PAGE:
The idea of non-ethnicity in Rwanda is ‘We are all Banyarwanda’ (people of Rwanda). In post-genocide Rwanda, one is not allowed to mention ethnic identities, question the ethos of forgiveness and reconciliation, or point out that in its defeat of the genocidal Hutu interhamwe, the Tutsi RPF force killed some 25,000 – 45,000 people including many civilians. Community courts, the gacaca, function only to consider the anti-Tutsi genocide of 1994 and do not deal with allegations of violations by RPF or government forces. There is a law against ethnicism; authorized discourse does not allow ethnicity to exist.[v] A Tutsi member of Parliament, interviewed by journalist Constance Morrill, told her firmly, “We don’t have ethnic identities here.”  Who was slaughtered?  They were people “considered to be the Tutsi.” 

The Rwandan government aims to erase ethnicity, but still sometimes needs to appeal to ethnicity when seeking to establish its legitimacy and even when specifying its political goals. Interestingly, the underlying narrative about the genocide, from which the Kagame government gained its legitimacy and very considerable international support, is deeply dichotomous.  The very government seeking to legislate the end of ethnicity has depended on a dichotomous narrative within which ethnic identity plays a crucial role, to establish its own legitimacy. The foundational dichotomy in this narrative is between innocent Tutsi victims and guilty Hutu perpetrators.  This binary split is greatly over-simplified and omits to consider a number of highly relevant facts. There were some Tutsi perpetrators and the RPF, under Kagame, played a role in constructing the situation in which the 1994 genocide occurred.[vi] There were many Hutu victims; these were opponents of genocidal action attacked and killed for their opposition. There were also Hutu heroes, who sought to save Tutsis from the slaughter. There were Rwandans (the Twa) who were neither Tutsi nor Hutu, as well as many who (from inter-marriage) were both Hutu and Tutsi. These people were often compelled in the vicious struggle to identify as one ethnicity or the other. Commentators have mentioned an unwillingness in many quarters to criticize the Kagame government by acknowledging flaws that would disturb the founding dichotomous narrative and complicate the role of the innocent victim, supposed to be beyond criticism due to his terrible suffering.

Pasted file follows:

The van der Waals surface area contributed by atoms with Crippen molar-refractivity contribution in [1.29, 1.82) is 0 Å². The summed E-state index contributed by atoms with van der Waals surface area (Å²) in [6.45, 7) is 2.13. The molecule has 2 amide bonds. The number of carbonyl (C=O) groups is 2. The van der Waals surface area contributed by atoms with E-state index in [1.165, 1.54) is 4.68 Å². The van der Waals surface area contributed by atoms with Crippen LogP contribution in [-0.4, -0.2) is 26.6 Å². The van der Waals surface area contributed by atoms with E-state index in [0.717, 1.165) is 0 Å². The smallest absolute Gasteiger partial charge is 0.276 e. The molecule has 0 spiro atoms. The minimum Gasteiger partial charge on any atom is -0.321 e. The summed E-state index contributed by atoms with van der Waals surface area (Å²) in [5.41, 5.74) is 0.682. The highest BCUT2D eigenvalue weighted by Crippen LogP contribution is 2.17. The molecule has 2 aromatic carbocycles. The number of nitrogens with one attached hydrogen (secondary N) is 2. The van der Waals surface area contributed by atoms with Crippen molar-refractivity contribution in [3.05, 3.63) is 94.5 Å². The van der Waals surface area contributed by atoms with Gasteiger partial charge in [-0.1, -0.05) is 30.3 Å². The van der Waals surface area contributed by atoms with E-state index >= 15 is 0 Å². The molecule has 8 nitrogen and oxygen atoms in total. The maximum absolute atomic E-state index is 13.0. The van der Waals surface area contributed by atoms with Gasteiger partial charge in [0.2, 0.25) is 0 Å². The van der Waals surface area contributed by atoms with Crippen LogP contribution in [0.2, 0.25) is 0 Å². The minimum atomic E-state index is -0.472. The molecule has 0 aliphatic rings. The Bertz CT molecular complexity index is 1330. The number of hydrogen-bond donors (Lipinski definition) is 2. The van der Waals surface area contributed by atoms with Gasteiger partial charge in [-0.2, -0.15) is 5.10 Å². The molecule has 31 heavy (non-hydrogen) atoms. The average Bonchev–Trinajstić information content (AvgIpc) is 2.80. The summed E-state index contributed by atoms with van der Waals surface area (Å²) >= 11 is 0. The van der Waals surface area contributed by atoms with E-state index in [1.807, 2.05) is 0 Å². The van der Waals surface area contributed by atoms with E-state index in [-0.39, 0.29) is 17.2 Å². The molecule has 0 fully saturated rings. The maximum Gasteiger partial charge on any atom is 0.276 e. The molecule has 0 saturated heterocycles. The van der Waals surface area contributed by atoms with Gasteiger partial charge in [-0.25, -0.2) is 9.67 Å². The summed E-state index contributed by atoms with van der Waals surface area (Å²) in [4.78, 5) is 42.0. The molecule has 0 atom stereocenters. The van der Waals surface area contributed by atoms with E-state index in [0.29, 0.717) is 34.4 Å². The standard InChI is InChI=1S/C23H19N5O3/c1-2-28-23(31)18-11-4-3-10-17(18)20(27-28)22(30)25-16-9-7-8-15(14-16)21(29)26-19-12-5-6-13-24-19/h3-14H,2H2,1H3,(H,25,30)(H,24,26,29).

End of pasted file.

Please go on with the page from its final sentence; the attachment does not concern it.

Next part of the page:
The categories ‘Hutu’ and ‘Tutsi’ were constructed over more than a century of history, with horrifying results. The idea behind anti-‘divisionism’ legislation is that if one can construct identities and learn that differences and different identities exist, then, by parallel reasoning, one can deconstruct those identities and learn that they do not exist. Article 13 of the Rwandan constitution deals with “revisionism, denial, and trivialization” of the genocide, all of which are legally punishable offences.  Article 33 makes the propagation of ethnic, regional, and racial discrimination or any other form of divisionism punishable by law. According to a 2002 criminal law, divisionism is

The use of speech, written statement, or action that divides people, that is likely to spark conflict among people, or that causes an uprising which might degenerate into strife among people based on discrimination. (Rwanda 2002a Article 1)[vii]


Any person who makes public any speech, writing, pictures or images or any symbols over radio airwaves, television, in a meeting room or public place, with the aim of discriminating <against> people or sowing sectarianism <divisionism> is sentenced to between one year and five years of imprisonment and fined between 500,000 and two million Rwandan francs <U.S. $1000 to U.S.$ 4000>, or only one of these two sanctions.[viii]